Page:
"Keep your feet flat on the ground, keep your feet flat on the ground."
This is the constant refrain at Montparnasse station's main interchange inside the Paris metro.
And there is a good reason for it - failing to comply could land you flat on your face.
The message is directed at people using a new high-speed travelator, an invention that some say could revolutionise the way we get around big cities.
The trottoir roulant rapide (fast rolling pavement) or TRR is on trial until October, when the metro's safety committee will decide whether it has been a success - and whether to roll it out elsewhere.
The prototype carries passengers the length of Montparnasse station at 9 km/h - three times as fast as normal travelators, and about the average speed of a Paris bus.
TROTTOIR ROULANT RAPIDE
Length: 180 metres
Top speed: 11 km/h (7 mph)
Capacity: 110,000 people per day
4m people carried so far
Nickname: TGV - the trottoir, not the train, a grande vitesse
In development for 10 years
It is easy to spot old hands who use the trottoir daily and stride boldly along its length.
But new users also appear every day, and a small proportion promptly fall and hurt themselves.
In some cases the Paris metro has had to pay compensation.
"People have to learn how to use it and that takes time," Anselme Cote, project manager for the Paris metro, told BBC News Online.
He added that escalators had presented travellers with a similar challenge when they were first introduced.
People stepping directly on to the TRR would be sure to lose their balance, so they first have to be accelerated - and then decelerated again at the other end.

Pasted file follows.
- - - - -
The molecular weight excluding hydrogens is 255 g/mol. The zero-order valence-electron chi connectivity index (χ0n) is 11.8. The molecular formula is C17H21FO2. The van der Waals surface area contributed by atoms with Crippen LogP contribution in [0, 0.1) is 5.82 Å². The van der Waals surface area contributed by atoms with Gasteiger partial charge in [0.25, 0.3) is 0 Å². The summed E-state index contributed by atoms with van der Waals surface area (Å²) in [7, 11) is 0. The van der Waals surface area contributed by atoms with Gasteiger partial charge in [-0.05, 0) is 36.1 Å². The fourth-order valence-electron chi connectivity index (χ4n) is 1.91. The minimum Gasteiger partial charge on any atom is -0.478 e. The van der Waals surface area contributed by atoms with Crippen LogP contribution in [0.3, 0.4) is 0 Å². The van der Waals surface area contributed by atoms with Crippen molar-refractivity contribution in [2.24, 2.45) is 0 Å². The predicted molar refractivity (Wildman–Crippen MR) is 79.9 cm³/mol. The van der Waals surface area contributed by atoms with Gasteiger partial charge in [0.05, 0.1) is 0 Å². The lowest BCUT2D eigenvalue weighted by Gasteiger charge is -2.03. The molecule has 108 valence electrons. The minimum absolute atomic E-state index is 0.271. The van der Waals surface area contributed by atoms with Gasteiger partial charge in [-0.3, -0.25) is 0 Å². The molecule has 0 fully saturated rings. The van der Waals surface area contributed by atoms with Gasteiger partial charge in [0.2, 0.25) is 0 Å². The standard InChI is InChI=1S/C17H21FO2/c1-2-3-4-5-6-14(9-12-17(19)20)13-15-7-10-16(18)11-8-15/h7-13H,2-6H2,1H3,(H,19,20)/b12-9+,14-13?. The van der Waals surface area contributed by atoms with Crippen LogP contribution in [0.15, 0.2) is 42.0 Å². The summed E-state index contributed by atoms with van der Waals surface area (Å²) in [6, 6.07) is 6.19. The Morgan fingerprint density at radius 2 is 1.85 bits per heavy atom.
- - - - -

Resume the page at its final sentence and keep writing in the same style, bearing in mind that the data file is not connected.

The TRR could be ideal for transfers between stations
"The problem lies in the transitions; one has to glide from one phase to the next; we ask people not to move, but they are not used to it," says Mr Cote.
"One must keep one's feet flat between the two phases, but people walk. There's a technique to it. But people get used to it very quickly."
As they get off the belt, in a more or less orderly manner, new users seem either relieved or elated.
But some remain sceptical.
"It's crap," 25-year-old Nouria El-Gouy, an auxiliary nurse who was using it for the first time, told BBC News Online.
The real problem nowadays is how to move crowds - they can travel fast over long distances but not over short distances
Anselme Cote, inventor
"I'm really not convinced. I'm with my mum and she was really scared. That's bad."
Another first-time user was also unimpressed, but for the opposite reason.
"It's the first time I've used it and it's not as fast as I thought," says Nicolas Dejenn, a 28-year-old student from Nantes, loaded with luggage.
"It was less scary than I expected."
Some regular users say it is a great timesaver, but that they would not dare use it with a rolling suitcase or a pushchair.
Experts from all over the world have flocked to see the trottoir
People who use walking sticks are also advised to steer clear.
Mr Cote says one obvious application would be to speed up transfer times between train stations - for example the Gare de Lyon and Chatelet in Paris, or Euston and King's Cross train stations in London.
Two TRRs in sequence could be used over a distance of one kilometre - on the Champs-Elysees or at Roissy-Charles de Gaulle airport for example, Mr Cote says.
"The real problem nowadays is how to move crowds; they can travel fast over long distances with the TGV (high-speed train) or airplanes, but not over short distances (under 1km)," he says.
You can travel from Le Mans to Paris in 50 minutes, he points out, but crossing Montparnasse Station may take you 20 minutes.
This explains the enormous international interest the TRR has aroused.
Experts from all over the world have gone to Paris to see the magic trottoir in action.
They include airport operators in Toronto or Hong Kong, Transport for London - which runs the London Underground - and the organisers of the forthcoming Olympic Games in Beijing.
Peter White, professor of public transport systems at the University of Westminster in London, says the trottoir could have a big future if it is not too costly.
He says there is a need for an "intermediate means of transport" in big cities - but he points out that the TRR needs a site that is flat and straight.
For example, the ancient London Underground, with its narrow and crooked tunnels, might not be appropriate.
For now the inventors need to keep their feet on the ground - but they, and the trottoir, could go far.